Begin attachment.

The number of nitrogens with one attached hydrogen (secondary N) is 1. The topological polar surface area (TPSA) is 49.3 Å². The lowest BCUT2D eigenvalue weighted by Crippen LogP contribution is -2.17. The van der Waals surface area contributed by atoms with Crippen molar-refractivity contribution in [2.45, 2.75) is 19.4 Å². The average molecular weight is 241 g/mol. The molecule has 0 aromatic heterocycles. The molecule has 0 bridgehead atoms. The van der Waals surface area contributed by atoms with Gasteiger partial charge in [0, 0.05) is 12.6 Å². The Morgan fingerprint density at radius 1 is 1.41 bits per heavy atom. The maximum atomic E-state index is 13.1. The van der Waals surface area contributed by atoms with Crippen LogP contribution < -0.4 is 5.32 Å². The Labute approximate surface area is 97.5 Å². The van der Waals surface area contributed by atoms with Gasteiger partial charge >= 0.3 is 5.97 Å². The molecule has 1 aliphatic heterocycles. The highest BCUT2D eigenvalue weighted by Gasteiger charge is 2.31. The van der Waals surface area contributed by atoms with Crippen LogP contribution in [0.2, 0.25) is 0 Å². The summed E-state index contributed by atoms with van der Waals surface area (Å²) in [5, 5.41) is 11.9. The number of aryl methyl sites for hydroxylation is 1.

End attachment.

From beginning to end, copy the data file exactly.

The number of nitrogens with one attached hydrogen (secondary N) is 1. The topological polar surface area (TPSA) is 49.3 Å². The lowest BCUT2D eigenvalue weighted by Crippen LogP contribution is -2.17. The van der Waals surface area contributed by atoms with Crippen molar-refractivity contribution in [2.45, 2.75) is 19.4 Å². The average molecular weight is 241 g/mol. The molecule has 0 aromatic heterocycles. The molecule has 0 bridgehead atoms. The van der Waals surface area contributed by atoms with Gasteiger partial charge in [0, 0.05) is 12.6 Å². The Morgan fingerprint density at radius 1 is 1.41 bits per heavy atom. The maximum atomic E-state index is 13.1. The van der Waals surface area contributed by atoms with Crippen LogP contribution < -0.4 is 5.32 Å². The Labute approximate surface area is 97.5 Å². The van der Waals surface area contributed by atoms with Gasteiger partial charge >= 0.3 is 5.97 Å². The molecule has 1 aliphatic heterocycles. The highest BCUT2D eigenvalue weighted by Gasteiger charge is 2.31. The van der Waals surface area contributed by atoms with Crippen LogP contribution in [0.2, 0.25) is 0 Å². The summed E-state index contributed by atoms with van der Waals surface area (Å²) in [5, 5.41) is 11.9. The number of aryl methyl sites for hydroxylation is 1.